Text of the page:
There is a pool of people who work in the heart of the karting community (team managers, mechanics, engine tuners). Registration allows Motorsport UK to develop a better relationship and ability to communicate with these groups. Motorsport UK must ensure that children are safeguarded and that steps are taken to prevent unsuitable people working with children. So, in 2020 we will be registering and DBS checking mechanics working with those competitors under the age of 18. Motorsport UK will also be providing accredited training workshops through Coaching UK/NSPCC Child Protection in Sport Unit to help those fulfil their roles and responsibilities when working with children.
These are great incentives showing why the BKC is the premier series in the UK. But it comes with a cost doesn’t it?
Absolutely, we pride on the fact the BKC is ‘the’ best and most competitive karting championship in the UK with safe, regulated, but competitive racing on a level playing field, and to put that package together there is a natural cost associated with it all. Motorsport UK is a not for profit organisation as is the Championship. As well as the live streaming, on track CCTV camera upgrades, safeguarding training, increased fuel testing, administration fees, we will also have alcohol and drug tests this season at all the events this all has a cost for the organisation.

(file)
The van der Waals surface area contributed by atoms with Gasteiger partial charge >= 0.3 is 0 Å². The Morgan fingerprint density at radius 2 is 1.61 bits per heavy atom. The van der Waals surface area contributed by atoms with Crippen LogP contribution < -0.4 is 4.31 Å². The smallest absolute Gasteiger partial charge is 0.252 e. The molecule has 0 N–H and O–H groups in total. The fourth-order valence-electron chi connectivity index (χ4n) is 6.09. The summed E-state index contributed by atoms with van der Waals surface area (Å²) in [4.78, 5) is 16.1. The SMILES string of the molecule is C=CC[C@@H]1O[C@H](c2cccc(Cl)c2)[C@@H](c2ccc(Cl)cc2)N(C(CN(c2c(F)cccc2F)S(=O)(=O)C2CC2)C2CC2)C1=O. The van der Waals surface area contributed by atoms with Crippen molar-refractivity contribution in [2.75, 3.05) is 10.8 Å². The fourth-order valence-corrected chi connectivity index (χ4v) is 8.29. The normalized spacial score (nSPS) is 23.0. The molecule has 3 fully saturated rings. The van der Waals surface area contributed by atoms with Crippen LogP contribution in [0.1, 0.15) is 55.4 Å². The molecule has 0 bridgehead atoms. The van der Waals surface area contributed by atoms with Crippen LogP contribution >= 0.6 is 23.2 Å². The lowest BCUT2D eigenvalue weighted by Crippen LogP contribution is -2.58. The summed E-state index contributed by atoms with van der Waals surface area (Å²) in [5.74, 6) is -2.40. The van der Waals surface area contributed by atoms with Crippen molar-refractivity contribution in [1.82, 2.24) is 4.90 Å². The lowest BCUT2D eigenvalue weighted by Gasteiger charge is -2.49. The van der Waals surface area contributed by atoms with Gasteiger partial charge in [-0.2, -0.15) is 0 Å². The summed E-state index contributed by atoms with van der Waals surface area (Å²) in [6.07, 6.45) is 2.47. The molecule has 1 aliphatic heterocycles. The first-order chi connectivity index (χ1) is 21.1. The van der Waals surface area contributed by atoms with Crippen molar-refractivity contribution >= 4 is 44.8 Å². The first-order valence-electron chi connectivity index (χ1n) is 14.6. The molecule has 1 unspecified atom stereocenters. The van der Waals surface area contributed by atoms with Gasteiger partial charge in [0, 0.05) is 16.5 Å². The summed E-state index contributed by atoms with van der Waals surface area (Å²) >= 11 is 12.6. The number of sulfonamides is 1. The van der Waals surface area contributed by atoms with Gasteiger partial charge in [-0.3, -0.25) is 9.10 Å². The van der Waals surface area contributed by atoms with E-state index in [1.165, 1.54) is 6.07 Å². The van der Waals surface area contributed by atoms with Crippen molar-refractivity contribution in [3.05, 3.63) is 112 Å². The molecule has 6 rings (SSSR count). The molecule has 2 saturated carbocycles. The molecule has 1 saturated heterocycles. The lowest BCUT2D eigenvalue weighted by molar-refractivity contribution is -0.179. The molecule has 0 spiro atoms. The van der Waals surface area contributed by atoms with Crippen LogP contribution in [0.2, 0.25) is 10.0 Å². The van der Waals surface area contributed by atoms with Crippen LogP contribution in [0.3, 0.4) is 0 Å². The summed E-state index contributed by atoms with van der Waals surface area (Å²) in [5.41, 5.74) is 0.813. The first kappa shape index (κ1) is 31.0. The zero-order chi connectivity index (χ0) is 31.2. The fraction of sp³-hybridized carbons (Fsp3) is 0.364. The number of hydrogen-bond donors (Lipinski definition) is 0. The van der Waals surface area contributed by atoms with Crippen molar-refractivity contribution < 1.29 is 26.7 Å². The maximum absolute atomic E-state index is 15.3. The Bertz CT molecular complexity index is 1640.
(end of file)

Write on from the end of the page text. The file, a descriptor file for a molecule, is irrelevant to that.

How is 2020 looking?
We already have over 320 drivers registered for the championships so far, and we are pleased with that number and it is growing day by day. The first year always creates a big fanfare, and a huge number of drivers wanted to be a part of the Motorsport UK Championship as it is ‘the’ place for karting in this country. Interestingly many of people who registered last year didn’t take part and that turned quite a few people away as they thought it was full or were put on a reserve list, by this time the season has already started. The calendar for 2020 was a real challenge this year, it was very difficult to fit in all championship rounds. The number of rounds we have are what were requested by the customers.
And finally, a big question when we announced the calendars. Why are we not going to certain circuits?
It is so difficult with the sheer amount of racing that goes on in Europe and in the UK to find dates and venues that are available and don’t clash with other circuits and other series as well as fitting our 18 race weekends in that mix. It is important to keep weekends clear so teams can have time off, move equipment around Europe and allow them time to compete in club racing as well.
There are a lot of circuits we wanted to visit this year but due to changes in the club set-ups, circuit suitability and just because of the packed calendar we couldn’t logistically squeeze them in, and that is a real shame. I am mindful of making changes to the calendar for 2021 already to take further points on board.
We do sympathise with those with geographical challenges with some of the Honda or Rotax rounds in particular and we praise everyone who puts together a campaign and commits to the series. What we can guarantee will be a season producing plenty of regulated and fair, level playing field racing with the prestigious British titles up for grabs once again.